Bittersweet Goodbyes

Bittersweet Goodbyes

Alright, I'll admit it: I had a countdown of the days until I came home while in London. I know, I know -- I was in one of the most amazing cities in the world, in a fantastic program, had a great internship, and was there with great friends, but I still was beyond excited to come home. I had a love-hate relationship with London throughout, and especially after coming down with a serious stomach bug, I just couldn't shake the feeling of homesickness. However, my last week in the U.K. was surprisingly emotional, and more than anything I saw or experienced, I will miss the wonderful people I got a chance to know while there.

 

The first goodbye that I had to face was bidding farewell to my CAPA professors. One in particular, Dr. Richard Maguire, was really difficult to leave. He taught our British Life and Culture class that met once during the week for lecture, and then again to take a field trip around the city that related to the lecture topic earlier in the week. As a Londoner, Richard was able to show us a side of London that we would never have been able to get from any tour book or tourist information center. We went to museums, took tours of street art in the city, visited neighborhoods known for cultural migration, saw a show at the Globe Theatre, and much, much more. I will really miss the off-beat, personal approach he took to course topics, as well as his effort to integrate our personal interests in the course.

 

Another goodbye I really had a tough time with was saying goodbye to my friend Hetty. She worked in the same office that I did, but for another company, and although I absolutely loved my internship, talking and laughing with her always made the days go extra fast. Raised in England, she was a few years older than I was, and taught me so much about what it was like to grow up in the culture that I was growing to love more by the day. We traded stories about what it was like to be college students in England and the States, joked about the perceptions that we held about both countries, and always took our lunch break together. From our conversations and lunch dates, I was able to get an insider's view on what it is like to have the Olympics hosted in your city. (Hetty lived right next door to the park in which the equestrian events were going to be held, and her street will be blocked off for almost 24 hours a day. She will be unable to commute to work between the barricades and the packs of tourists, so she is working at home for 3 weeks -- crazy!). One of my goals before leaving was to get to know British culture through personal relationships, and my friendship with Hetty gave me insight into London life like nothing else really did.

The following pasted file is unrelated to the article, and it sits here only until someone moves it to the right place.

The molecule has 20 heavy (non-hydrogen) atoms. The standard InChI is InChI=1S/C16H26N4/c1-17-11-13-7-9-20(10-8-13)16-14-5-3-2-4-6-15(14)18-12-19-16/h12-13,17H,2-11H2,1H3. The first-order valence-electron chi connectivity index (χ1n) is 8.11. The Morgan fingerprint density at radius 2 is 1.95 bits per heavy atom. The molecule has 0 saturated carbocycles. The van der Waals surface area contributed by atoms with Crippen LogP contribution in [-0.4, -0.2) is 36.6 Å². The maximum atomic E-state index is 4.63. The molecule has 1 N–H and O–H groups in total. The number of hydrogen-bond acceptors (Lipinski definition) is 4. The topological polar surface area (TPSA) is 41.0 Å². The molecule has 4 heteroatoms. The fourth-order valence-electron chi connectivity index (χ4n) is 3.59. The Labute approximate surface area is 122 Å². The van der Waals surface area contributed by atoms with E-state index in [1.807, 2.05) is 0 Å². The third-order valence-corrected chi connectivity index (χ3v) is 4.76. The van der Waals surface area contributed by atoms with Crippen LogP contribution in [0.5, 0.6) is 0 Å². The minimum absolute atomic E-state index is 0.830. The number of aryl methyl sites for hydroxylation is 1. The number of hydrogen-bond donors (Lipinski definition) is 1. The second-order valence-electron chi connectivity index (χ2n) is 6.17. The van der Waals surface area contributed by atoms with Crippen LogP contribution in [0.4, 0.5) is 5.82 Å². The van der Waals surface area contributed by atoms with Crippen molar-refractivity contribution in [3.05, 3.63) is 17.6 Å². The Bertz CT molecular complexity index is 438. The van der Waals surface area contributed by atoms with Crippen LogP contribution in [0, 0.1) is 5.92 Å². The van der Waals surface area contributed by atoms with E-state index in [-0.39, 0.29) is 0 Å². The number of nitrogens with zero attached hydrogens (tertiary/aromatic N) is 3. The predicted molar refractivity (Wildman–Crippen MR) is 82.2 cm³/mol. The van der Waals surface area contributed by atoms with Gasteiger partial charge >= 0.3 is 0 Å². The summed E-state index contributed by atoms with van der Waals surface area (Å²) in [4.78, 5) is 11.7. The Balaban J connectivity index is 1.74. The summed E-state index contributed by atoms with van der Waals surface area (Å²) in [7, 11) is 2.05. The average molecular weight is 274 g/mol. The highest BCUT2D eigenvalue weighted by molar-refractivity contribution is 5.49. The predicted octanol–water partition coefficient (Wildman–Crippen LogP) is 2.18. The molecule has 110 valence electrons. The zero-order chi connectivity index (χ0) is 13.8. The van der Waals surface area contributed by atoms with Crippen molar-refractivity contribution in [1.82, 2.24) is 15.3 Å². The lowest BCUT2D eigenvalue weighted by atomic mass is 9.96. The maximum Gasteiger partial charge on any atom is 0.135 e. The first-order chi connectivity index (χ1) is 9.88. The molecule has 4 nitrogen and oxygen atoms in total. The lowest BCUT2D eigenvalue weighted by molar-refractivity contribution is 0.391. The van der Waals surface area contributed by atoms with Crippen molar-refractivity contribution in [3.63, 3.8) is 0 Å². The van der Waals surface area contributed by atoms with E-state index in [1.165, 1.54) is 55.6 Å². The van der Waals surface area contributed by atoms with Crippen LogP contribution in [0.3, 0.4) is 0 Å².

My last goodbye, two days before I left, was to my supervisor at my internship. I interned at James Media (which owns James Publishing) for James Dunford Wood, the owner of the company. I grew to really respect and admire him, and would consider myself one lucky girl if I was able to work underneath someone like him again. As a father, he was always more than willing to help me figure out safe and reliable travel plans, he would tell me stories of his young daughters that were hilarious, and was always encouraging and supportive of me as an intern. He was communicative and appreciative of the work that I did for him, which made my overall internship experience a pleasure. We met for coffee in Hammersmith, reviewed my work for the last time, and he assured me that he would be happy to write my any letters of recommendation I may need in the future. My internship experience was a major part of my time spent in London, and the main reason why I enjoyed it so much was because I got a chance to work for James.

 

Please stay tuned for my next -- and last -- post. I'll be reflecting on my trip as a whole, and discussing exactly how well my two week stay in D.C. helped with my transition to London. Until then, cheers!

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